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Although the product of a self-proclaimed proletarian revolution, Soviet Russia was always dominated by an elite. Basing itself upon nearly two thousand people who served on the Communist Party's Central Committee from 1917 to 1991, this is the first book to study the elite that ruled the world's largest country throughout the entire period of Soviet rule. It is also the first to make full use of the rich sources available since the collapse of Communism. The authors profile the elite as a whole and look more closely at fifteen individual members, identifying four elite generations. The book examines the evolving connection between Central Committee membership and administrative functions; the changing power and privileges of the elite and its relationship with the population; the Communist party and the top leaders; and the surprising extent to which the elite managed to maintain its position into the early years of post-communist Russia.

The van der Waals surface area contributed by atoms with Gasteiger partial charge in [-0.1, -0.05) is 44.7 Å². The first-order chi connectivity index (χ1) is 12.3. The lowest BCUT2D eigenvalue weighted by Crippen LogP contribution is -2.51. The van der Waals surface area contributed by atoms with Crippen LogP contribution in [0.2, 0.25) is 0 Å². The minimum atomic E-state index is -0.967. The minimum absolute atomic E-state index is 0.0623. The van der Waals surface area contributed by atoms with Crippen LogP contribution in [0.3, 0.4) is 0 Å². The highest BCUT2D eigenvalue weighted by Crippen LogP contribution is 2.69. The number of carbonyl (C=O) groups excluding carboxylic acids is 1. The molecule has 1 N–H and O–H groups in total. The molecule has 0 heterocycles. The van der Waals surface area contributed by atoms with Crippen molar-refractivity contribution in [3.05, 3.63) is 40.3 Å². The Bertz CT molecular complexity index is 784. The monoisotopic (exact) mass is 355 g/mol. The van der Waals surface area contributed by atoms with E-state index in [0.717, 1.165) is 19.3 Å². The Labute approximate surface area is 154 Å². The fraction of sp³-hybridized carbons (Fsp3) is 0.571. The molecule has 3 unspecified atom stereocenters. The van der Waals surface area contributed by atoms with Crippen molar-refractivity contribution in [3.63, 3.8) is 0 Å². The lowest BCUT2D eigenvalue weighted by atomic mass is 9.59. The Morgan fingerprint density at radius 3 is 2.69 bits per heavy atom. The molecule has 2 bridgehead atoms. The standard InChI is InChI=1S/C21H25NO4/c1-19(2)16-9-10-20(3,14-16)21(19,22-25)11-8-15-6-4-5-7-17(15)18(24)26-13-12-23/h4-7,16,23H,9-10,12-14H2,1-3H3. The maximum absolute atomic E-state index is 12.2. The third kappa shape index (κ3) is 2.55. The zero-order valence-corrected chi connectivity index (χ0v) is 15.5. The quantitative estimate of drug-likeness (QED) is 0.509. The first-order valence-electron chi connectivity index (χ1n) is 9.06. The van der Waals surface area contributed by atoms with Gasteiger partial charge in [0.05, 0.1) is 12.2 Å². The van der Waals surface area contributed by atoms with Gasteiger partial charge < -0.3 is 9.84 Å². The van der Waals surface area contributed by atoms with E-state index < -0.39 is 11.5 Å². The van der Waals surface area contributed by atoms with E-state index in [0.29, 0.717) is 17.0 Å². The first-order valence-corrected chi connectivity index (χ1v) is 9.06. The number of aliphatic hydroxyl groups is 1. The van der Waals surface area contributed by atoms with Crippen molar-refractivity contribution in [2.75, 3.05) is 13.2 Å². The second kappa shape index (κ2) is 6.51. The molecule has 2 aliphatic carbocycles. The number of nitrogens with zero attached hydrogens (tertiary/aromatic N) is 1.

|Additional Information:||Contents: 1.; Revolutionaries in Power, 1917-1923 --; 2.; Old Bolsheviks, Socialist Construction, and the Purges, 1923-1939 --; 3.; Stalin's New Elite, 1939-1956 --; 4.; Stalinist Generation, 'Leninist Norms', 1956-1966 --; 5.; The Elite Consolidates, 1966-1985 --; 6.; Challenge and Crisis, 1985-1991 --; 7.; Elite and Society --; 8.; An Evolving Elite.|
|Glasgow Author(s):||Mawdsley, Prof Evan and White, Prof Stephen|
|Authors:||Mawdsley, E., and White, S.|
|College/School:||College of Arts > School of Humanities > History|
College of Social Sciences > School of Social and Political Sciences > Politics
|Publisher:||Oxford University Press|